With oil prices spiking nearly 10 percent from last Friday's sudden, capitulation "flash crash" which was perhaps driven by Pierre Andurand liquidating his entire long book, there has been a scramble by analysts to "fit" the narrative to the price action and the sudden change in momentum, most notably by Goldman, which continues to pump one after another bullish crude note, we suppose because Goldman's prop trading desk still has some oil left to sell to clients. However, is the recent bounce an indication of a sustainable direction shift, facilitated by another even more acute round of OPEC jawboning even as shale production continues to grow, or just a dead cat bounce?
According to Bloomberg FX commentator Mark Cudmore, the answer is the latter as he explains in his latest overnight "macro view" note.
Traders’ New Love for Oil Isn’t Basis for Marriage: Macro View
What a difference a week makes. Oil prices are more than 9 percent above last Friday’s capitulation low. The bounce has legs in the short-term but it doesn’t alter the long-term bearish story.
Recent newsflow justifies this rally. U.S. oil inventories just showed their largest drop of 2017, and a fifth consecutive weekly decline. OPEC is expected to extend production cuts when it meets May 25. Goldman reiterated its bullish call for an imminent supply deficit.
February’s record speculative long position has been roughly halved. The market technicals appear healthy and fresh for a sustained bounce.
That’s the short-term outlook. But at some point the much bigger picture will dominate again and that entails a far more negative skew on the situation.
As Bloomberg oil strategist Julian Lee wrote, the OPEC production cuts would need to be significantly deepened to remove the OECD stockpile by year-end -- especially in the face of increased output from Libya and Nigeria.
OPEC itself just raised its forecast for 2017 production from non-members by 64%. U.S. Baker Hughes rig count has climbed for the past 16 weeks. Related: Is Big Data The New Big Oil?
U.S. stockpiles may now be showing a steady decline – but only from an extreme record. They are still above any level seen before this year.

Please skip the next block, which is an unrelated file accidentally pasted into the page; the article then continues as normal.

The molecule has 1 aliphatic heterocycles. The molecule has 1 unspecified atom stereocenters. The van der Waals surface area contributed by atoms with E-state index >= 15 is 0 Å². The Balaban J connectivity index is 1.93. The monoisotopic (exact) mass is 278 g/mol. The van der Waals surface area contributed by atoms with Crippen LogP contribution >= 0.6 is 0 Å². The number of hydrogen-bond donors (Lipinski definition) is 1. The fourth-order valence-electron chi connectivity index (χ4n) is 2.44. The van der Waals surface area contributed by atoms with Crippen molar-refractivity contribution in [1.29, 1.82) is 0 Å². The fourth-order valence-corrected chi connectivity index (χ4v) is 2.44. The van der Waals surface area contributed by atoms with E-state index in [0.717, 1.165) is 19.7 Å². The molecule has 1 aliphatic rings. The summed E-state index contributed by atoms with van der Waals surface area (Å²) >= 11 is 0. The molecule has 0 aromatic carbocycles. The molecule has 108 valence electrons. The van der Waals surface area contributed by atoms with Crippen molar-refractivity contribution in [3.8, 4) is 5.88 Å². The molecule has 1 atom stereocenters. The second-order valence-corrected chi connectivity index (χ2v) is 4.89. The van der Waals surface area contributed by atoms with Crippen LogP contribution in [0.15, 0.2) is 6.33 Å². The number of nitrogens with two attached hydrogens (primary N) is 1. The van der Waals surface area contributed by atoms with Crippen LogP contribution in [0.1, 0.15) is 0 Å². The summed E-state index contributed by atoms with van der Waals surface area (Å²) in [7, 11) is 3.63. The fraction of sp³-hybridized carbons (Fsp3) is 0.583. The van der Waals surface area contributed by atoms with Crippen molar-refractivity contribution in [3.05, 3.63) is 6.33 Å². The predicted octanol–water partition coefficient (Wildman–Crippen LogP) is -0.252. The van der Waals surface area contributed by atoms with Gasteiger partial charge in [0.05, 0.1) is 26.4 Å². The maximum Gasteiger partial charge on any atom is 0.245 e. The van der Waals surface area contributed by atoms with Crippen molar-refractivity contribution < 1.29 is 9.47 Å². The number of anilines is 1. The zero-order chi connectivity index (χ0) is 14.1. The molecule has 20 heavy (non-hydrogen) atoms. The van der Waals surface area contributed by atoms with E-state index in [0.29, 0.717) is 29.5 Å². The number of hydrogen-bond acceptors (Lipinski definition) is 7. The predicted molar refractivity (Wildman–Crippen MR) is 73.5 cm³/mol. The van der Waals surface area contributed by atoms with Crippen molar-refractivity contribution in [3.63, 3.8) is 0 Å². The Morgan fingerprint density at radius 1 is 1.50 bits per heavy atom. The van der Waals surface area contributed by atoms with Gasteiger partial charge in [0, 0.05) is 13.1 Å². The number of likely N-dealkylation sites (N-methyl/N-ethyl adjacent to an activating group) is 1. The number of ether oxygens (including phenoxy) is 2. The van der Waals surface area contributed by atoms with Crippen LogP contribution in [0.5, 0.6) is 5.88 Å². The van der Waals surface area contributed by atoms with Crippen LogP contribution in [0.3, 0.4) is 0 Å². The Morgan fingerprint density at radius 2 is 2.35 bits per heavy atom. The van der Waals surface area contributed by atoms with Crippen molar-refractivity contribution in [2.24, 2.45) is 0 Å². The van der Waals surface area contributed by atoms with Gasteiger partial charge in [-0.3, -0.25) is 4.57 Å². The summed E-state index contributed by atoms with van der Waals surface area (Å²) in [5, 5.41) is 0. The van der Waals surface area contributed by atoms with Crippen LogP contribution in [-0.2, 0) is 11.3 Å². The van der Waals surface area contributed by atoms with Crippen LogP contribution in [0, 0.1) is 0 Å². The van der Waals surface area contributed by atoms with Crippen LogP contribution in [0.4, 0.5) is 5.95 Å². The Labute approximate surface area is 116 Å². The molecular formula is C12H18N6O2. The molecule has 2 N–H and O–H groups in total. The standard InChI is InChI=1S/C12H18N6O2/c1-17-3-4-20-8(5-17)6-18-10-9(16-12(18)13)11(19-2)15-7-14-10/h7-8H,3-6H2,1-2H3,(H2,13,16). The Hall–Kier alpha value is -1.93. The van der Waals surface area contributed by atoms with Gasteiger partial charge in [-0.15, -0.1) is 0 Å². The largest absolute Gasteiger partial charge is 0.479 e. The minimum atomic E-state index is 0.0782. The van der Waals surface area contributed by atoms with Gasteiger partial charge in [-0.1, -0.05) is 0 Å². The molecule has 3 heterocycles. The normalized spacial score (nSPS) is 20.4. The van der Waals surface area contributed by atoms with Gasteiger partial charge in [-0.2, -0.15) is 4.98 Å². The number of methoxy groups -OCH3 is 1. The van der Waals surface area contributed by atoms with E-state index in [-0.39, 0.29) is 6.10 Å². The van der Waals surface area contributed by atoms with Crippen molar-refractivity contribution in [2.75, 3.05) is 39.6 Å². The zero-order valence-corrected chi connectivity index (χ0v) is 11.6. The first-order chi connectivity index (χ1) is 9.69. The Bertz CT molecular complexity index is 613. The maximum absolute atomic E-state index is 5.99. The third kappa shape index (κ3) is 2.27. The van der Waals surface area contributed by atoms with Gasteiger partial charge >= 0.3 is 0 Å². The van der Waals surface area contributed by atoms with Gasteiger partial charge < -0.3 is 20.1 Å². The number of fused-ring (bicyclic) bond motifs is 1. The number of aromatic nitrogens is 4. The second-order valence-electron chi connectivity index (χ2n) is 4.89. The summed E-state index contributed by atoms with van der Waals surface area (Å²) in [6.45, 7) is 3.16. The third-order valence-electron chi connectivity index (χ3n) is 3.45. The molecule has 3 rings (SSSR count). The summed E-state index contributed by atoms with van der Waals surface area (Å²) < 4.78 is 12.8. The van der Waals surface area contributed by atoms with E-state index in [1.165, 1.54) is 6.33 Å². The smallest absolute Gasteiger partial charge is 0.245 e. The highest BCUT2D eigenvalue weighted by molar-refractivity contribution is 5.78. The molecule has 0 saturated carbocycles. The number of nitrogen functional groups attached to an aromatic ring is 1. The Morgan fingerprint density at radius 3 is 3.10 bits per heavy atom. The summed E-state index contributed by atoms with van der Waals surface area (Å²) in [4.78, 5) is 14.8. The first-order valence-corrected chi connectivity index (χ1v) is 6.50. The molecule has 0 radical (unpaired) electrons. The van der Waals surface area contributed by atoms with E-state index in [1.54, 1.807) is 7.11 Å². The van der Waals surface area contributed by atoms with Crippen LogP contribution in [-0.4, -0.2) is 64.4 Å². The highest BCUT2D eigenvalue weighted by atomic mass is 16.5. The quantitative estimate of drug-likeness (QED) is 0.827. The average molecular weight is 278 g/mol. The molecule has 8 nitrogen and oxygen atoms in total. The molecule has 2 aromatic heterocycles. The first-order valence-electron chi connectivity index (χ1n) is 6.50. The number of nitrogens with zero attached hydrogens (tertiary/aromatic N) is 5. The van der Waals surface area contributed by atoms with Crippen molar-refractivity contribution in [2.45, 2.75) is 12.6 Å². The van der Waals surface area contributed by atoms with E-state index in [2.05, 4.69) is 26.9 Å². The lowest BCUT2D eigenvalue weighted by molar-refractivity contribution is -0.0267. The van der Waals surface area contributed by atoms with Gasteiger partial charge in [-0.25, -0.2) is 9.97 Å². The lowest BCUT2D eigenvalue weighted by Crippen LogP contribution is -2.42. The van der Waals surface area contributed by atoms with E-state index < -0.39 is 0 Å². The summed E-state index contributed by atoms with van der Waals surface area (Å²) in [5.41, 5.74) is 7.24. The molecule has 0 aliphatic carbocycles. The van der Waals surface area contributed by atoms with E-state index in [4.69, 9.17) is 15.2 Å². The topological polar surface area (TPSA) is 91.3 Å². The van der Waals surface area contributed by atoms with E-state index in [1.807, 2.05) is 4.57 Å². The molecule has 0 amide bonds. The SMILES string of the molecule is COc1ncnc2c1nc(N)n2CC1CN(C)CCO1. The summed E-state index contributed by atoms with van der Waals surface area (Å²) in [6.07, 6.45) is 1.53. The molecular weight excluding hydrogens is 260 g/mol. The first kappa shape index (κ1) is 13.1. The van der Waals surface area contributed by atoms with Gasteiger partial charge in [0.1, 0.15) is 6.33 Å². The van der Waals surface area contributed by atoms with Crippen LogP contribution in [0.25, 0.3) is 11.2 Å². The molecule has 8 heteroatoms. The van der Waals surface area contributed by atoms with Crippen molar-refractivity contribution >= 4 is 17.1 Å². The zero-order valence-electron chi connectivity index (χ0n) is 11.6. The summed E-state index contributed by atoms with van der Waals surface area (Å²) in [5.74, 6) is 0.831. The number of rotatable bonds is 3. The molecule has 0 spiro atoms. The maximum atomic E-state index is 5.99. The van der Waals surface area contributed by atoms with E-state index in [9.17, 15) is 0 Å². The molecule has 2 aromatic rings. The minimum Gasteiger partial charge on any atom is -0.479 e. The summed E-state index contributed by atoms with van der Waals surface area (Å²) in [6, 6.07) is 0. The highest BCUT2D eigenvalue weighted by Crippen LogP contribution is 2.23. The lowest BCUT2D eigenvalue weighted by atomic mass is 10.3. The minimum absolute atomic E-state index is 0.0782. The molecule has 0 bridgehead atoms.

The important backdrop is that extraction from shale continues to become cheaper and more efficient all the time, lowering the price point above which production will rapidly increase to flood the market with supply.
And simultaneously, there’s the slow and steady growth of renewable/alternative sources of energy as well as technological improvements in energy storage and transfer. That’s without mentioning the C-words: carbon and climate change. Even without Trump’s support, efforts to reduce emissions and the use of oil-derived products are garnering more and more support.
All this boils down to a long-term, structurally bearish story. Rallies can last for weeks, or even months. But don’t get too attached. They won’t carry you through to old age.
Separately, here is Commerzbank doubling down on the bearish narrative with its own overnight note, it which it warns that should OPEC extend output curbs on May 25, it “is unlikely to be more successful than the cuts implemented so far in the longer term,” according to the bank's head of commodity research, Eugen Weinberg. He also points out, logically, that the extension may “considerably tighten the market in the second half, yet will only boost non-OPEC production."
The decisive factor, if only for the time being, technical positioning, as algos continue to enjoy stopping out whichever side is positioned more heavily in the oil price debate.
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